The Long Beach Marathon, returning for the 38th year this weekend, leads runners through a scenic 26.2 miles through Downtown Long Beach, Shoreline Village, Belmont Shore and around Cal State Long Beach’s campus.

“It truly is one of the most scenic 26.2-mile races in the country,” said race organizer Dan Cruz. “The Long Beach Marathon is the premier fall marathon in Southern California.”

That’s why thousands of runners from across LA County, the state and the country are flocking to Long Beach this weekend—not only to participate in the full marathon, but also for the half marathon, the bike tour and the Aquarium of the Pacific 5K, Cruz said.

It’s an event that offers a significant boost to the local economy. According to the most recent economic status report, conducted in 2018, the marathon weekend generates an estimated $4 million for the LA County area, a number that Cruz expects will be relatively similar this year.

The marathon hit its historic highs in participation around a decade ago, when over 20,000 people participated. This year, about 15,000 runners are joining the weekend’s events—a stark rebound from the 10,000 athletes who participated last year, Cruz said.

“It’s going to be one of the largest endurance events in the state of California since the pandemic,” Cruz said.

While around 90% of participants hail from Southern California, the remaining 10% are traveling from 44 states and 21 countries this year, Cruz said.

Top visiting states are Arizona, Texas, Nevada, Colorado and Washington, and while the majority of international participants are from Mexico and Canada, the marathon has registered runners from as far away as Japan, Australia, New Zealand and Peru, Cruz said.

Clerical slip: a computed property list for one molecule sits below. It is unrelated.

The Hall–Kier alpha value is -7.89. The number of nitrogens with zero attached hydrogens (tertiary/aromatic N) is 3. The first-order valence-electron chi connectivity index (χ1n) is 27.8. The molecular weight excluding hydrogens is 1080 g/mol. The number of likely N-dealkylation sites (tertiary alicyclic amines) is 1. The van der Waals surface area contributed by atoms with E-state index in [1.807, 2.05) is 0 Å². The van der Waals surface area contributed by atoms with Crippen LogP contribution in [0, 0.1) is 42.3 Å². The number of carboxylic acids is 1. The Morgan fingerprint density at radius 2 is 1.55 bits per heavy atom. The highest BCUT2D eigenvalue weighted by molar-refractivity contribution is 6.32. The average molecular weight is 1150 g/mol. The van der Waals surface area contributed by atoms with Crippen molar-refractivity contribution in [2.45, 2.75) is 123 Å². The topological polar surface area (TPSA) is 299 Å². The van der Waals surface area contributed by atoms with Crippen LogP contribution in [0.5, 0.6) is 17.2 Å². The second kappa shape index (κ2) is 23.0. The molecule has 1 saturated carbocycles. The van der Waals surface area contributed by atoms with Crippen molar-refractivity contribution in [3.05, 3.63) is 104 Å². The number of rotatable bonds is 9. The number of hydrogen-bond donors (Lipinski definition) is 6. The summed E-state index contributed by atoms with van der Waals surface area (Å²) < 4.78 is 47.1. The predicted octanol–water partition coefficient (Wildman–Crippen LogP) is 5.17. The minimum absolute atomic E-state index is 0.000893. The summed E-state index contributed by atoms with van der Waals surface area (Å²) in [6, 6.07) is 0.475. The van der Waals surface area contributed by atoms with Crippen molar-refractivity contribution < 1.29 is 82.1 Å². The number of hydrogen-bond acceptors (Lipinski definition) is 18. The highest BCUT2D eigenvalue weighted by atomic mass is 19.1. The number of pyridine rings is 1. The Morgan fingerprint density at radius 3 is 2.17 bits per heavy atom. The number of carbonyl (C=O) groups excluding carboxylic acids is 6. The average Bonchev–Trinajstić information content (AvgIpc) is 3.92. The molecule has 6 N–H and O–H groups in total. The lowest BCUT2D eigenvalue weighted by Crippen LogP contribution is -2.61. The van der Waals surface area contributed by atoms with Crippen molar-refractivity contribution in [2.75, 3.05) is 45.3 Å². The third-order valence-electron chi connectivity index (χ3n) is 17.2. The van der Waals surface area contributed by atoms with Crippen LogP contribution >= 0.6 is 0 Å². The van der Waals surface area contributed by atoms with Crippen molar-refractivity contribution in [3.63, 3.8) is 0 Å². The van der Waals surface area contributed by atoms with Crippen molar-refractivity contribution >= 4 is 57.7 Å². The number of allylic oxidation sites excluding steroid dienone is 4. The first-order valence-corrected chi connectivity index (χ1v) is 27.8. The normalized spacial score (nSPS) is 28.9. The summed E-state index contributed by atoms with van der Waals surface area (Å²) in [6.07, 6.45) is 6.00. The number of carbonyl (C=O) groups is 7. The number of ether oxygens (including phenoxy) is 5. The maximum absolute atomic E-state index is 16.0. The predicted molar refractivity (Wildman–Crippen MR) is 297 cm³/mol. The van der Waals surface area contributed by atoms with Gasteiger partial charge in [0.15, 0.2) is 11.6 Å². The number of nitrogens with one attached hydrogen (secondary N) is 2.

“Running is a global sport,” Cruz said. “It truly is a sport that transcends culture and geography.”

The race drives a significant amount of spending, particularly in restaurants, retail and hotels, Cruz said. Plus, runners don’t typically attend the event alone—they bring family members or friends with them, even further boosting Long Beach’s hospitality sector, he said.

Each year, around 20% to 25% of runners are first-time participants, Cruz said.

“So when you’re doing something for the very first time, you’re not skipping on expenses you want. You’ll remember that day for the rest of your life,” Cruz said. “It’s a special occasion to cross that finish line. You’re more inclined to order that dessert or book your massage.”

According to the report, the 2018 race brought over 11,300 visitors to the Long Beach area, 45% of whom stayed in the Long Beach area for at least one night.

“The tourism industry is an industry that was decimated by the pandemic, much like the events industry,” Cruz said. “To see these two industries come together to support one another, with runners staying at the hotels Downtown, easy walking distance to the start line and the finish line, truly is a recipe for a fantastic visitor experience.”

In 2018, 35% of total visitors paid for overnight stays, contributing $547,093 to local hotels, motels and resorts, according to the report. About 4% of visitors stayed in vacation rentals, contributing $67,072.

Long Beach Airport also saw a boost—1,660 visiting runners flew into the airport.

Cruz estimates that the numbers will be similar this year, although there is still a level of pandemic hesitancy that may prevent some out-of-town runners from attending, he said.

“You still might have that group of folks that are not quite yet (ready) to get on a plane or travel across the country . . . So, we might not quite be all the way back from a tourism perspective out of the pandemic,” Cruz said. “But it’s certainly events like the marathon . . .  that really kind of give people that excuse to get back out there to travel again.”

While the 2021 marathon weekend was clouded by uncertainty, the energy surrounding this year’s event is entirely different, Cruz said.

“The enthusiasm in the community, the excitement from the run clubs and the charity partners, to really just kind of be back and celebrate what we lost, it’s gonna be a special weekend,” he said.

“They say Disneyland is one of the happiest places on earth,” Cruz said. “They’ve never been to the Long Beach Marathon finish line.”

Editor’s note: A previous version of this story provided the incorrect percentage of runners who are first-time participants in the Long Beach Marathon. The story has been updated.